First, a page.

But all the time, even when I was in the monastery at Mt. Baldy, there were times when I would ask myself, ‘Are you really never going to get up on a stage again?’ It was always unresolved. It would arise. Not daily, not even monthly. But from time to time, I’d see my guitar. I was still writing songs. But the idea of performing was starting to recede further and further back. One of the reasons was that I was so wiped out physically by the end of my last tour because I was drinking heavily. I was drinking about three bottles of wine by the end of the tour… Before every concert. I only drank professionally, I never drank after the concert. I would never drink after intermission. It was a long tour. It must have been 60 to 70 concerts. [Interviewer: Why did you need to drink?] I was very nervous. And I liked drinking. And I found this wine, it was Château Latour. Now very expensive. It was even expensive then. It’s curious with wine. The wine experts talk about the flavour and the bouquet and whether it has legs and the tannins and the fruit and the symphonies of tastes. But nobody talks about the high. Bordeaux is a wine that vintners have worked on for about 1,000 years. Each wine has a very specific high, which is never mentioned. Château Latour, I don’t know how I stumbled on it, but it went with the music, and it went with the concert. I tried to drink it after the tour was over, and I could hardly get a glass down. It had no resonance whatsoever. It needed the adrenaline of the concert and the music and the atmosphere, the kind of desperate atmosphere of touring—desperate because I was drinking so much! I had a good time with it for a while, but it did wreck my health, and I put on about 25 pounds.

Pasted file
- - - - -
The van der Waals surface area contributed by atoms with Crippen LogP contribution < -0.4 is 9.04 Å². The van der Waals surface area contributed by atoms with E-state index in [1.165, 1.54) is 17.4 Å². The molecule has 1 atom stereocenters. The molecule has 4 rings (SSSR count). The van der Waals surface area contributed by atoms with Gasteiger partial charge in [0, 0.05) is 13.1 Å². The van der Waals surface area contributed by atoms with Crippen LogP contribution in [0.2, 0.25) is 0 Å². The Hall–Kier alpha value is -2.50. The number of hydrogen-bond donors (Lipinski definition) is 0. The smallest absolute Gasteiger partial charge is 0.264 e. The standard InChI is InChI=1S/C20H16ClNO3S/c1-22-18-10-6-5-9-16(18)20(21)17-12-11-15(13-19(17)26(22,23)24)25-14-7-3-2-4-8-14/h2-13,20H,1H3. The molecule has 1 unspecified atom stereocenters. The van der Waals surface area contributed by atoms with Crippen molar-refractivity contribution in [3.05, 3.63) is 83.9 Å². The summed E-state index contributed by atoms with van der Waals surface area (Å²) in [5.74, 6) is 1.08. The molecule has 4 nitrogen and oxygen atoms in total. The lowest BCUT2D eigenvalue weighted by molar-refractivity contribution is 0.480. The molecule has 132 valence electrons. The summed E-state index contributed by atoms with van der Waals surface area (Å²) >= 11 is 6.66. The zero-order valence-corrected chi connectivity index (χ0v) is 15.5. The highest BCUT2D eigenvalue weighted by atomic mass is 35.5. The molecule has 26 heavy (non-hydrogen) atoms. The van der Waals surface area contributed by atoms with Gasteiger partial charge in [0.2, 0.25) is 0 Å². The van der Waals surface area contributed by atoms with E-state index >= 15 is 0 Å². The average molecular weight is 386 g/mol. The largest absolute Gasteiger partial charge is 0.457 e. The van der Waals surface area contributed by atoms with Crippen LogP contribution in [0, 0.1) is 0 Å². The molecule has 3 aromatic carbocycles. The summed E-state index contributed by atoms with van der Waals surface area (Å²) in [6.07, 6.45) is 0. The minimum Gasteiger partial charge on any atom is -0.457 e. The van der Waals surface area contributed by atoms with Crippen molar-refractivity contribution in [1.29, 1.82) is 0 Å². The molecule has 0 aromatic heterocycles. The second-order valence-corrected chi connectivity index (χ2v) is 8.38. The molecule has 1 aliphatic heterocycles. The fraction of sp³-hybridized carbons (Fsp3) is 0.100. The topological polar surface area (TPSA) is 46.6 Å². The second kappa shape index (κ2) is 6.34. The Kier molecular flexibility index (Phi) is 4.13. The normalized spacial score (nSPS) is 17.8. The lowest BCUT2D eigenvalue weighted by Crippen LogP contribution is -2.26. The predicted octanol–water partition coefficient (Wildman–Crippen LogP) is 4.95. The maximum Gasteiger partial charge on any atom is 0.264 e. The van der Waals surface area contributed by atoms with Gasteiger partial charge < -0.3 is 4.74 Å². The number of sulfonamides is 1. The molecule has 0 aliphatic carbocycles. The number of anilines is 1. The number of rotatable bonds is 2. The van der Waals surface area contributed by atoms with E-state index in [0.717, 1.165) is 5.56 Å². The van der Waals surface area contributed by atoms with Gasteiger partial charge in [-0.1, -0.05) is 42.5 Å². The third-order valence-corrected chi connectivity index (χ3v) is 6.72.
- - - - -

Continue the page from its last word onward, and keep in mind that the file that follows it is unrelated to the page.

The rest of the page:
Cohen wore earplugs to a Dylan show? by Brian D. Johnson (Maclean’s: June 12, 2008)
I am republishing selected posts from my former Leonard Cohen site, Cohencentric, here on AllanShowalter.com (these posts can be found at Leonard Cohen). This entry was originally posted Feb 17, 2018.